We all want the best for our kids, and like everything in life, there are different opinions on how to get there.
Maybe you go out of your way to read labels in your attempt to give your family the best quality products you can. But there’s one label you might have missed: the one on your family’s toothpaste.
Buying that bright, candy-esque packaged toothpaste because it might encourage brushing is naturally based on the best of intentions for the child.
But if it’s fluoridated, you’ll notice a poison control warning.
Seek first to understand, then to be understood.
– Dr. Stephen Covey
The Fluoridated Party Line
In January, a Norwegian study on oral health messages was published in the International Journal of Dental Hygiene. The aim was to investigate recommendations given to the general public by dentists, dental hygienists, dental nurses, and public health nurses on preventing caries (tooth decay).
More than 800 health professionals answered the authors’ questionnaire.
- 59-71% judged oral hygiene education to be the most important part of preventing caries.
- 84-98% recommended that all children use fluoride toothpaste.
- Half recommended fluoride lozenges for 50% or more of children.
The message is clear: Fluoride, fluoride, fluoride. But does that make it right? Accurate? Effective?
It’s Too Much Sugar, NOT too little Fluoride
Frankly, it’s distressing to realize that diet seems not to have been mentioned at all – or not by enough to merit highlighting.
In terms of prevention, fluoride is, at best, a stop-gap measure – an attempt to minimize damage rather than keep it from happening in the first place. It’s a point that was made nicely in a paper published last year in the Journal of Dental Research.
The importance of sugars as a cause of caries is underemphasized and not prominent in preventive strategies. This is despite overwhelming evidence of its unique role in causing a worldwide caries epidemic. Why this neglect? One reason is that researchers mistakenly consider caries to be a multifactorial disease; they also concentrate mainly on mitigating factors, particularly fluoride. However, this is to misunderstand that the only cause of caries is dietary sugars. These provide a substrate for cariogenic oral bacteria to flourish and to generate enamel-demineralizing acids. Modifying factors such as fluoride and dental hygiene would not be needed if we tackled the single cause—sugars. [emphasis added]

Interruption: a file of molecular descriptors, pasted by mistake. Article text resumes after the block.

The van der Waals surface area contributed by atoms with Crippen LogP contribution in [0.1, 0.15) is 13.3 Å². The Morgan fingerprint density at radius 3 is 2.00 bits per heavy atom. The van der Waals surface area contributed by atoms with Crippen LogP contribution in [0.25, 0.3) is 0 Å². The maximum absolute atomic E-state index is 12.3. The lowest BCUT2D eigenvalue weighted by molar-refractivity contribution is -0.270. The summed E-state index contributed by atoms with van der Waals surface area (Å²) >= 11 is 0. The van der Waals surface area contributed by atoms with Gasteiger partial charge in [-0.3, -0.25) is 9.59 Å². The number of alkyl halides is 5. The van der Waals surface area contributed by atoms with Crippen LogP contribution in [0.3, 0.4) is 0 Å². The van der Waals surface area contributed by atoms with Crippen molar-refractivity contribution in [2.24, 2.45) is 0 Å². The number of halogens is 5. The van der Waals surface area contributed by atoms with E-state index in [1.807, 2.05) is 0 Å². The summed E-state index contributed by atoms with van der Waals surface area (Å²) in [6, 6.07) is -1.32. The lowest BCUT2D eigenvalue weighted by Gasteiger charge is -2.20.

Instead, preventive self-care for children gets reduced to a “how-to” message for parents: fluoridate. This is concerning.
- Concerning, because fluoride is a highly toxic substance that can cause negative health reactions.
- Concerning, because scientific information today is better than 1945, yet the dental industry has remained static on its position on fluoride.
- Concerning, because our kids are at risk of acute fluoride toxicity from that candy colored tube of toothpaste stamped with the ADA seal of approval.
Education as a Foundation of Health
When it comes to families with young children, the emphasis on fluoride is a culturally ingrained message that supersedes parental control. As a parent, you can regulate the cookie jar, but, how do you regulate, much less know, the quantity of fluoride your child ingests from toothpaste? Fluoridated water? Juices? Soft drinks? Processed meat? Other sources?
If you’ve ever left a dental office feeling shamed because you didn’t embrace fluoride for your kids, you should know there are alternatives. In biological dentistry, generally speaking, oral health care isn’t so much a “message” as it is a holistic philosophy.
Rather than just throwing fluoride recommendations at you, we seek to understand the desires and goals you have for your family’s dental care. Once we understand, we work to identify individual habits that may influence health outcomes and emphasize education regarding diet and effective cleaning techniques rather than fluoride.
We believe this approach not only empowers you and your family to achieve your health goals, but employs the truest sense of “self-care for children” in the prevention of tooth decay.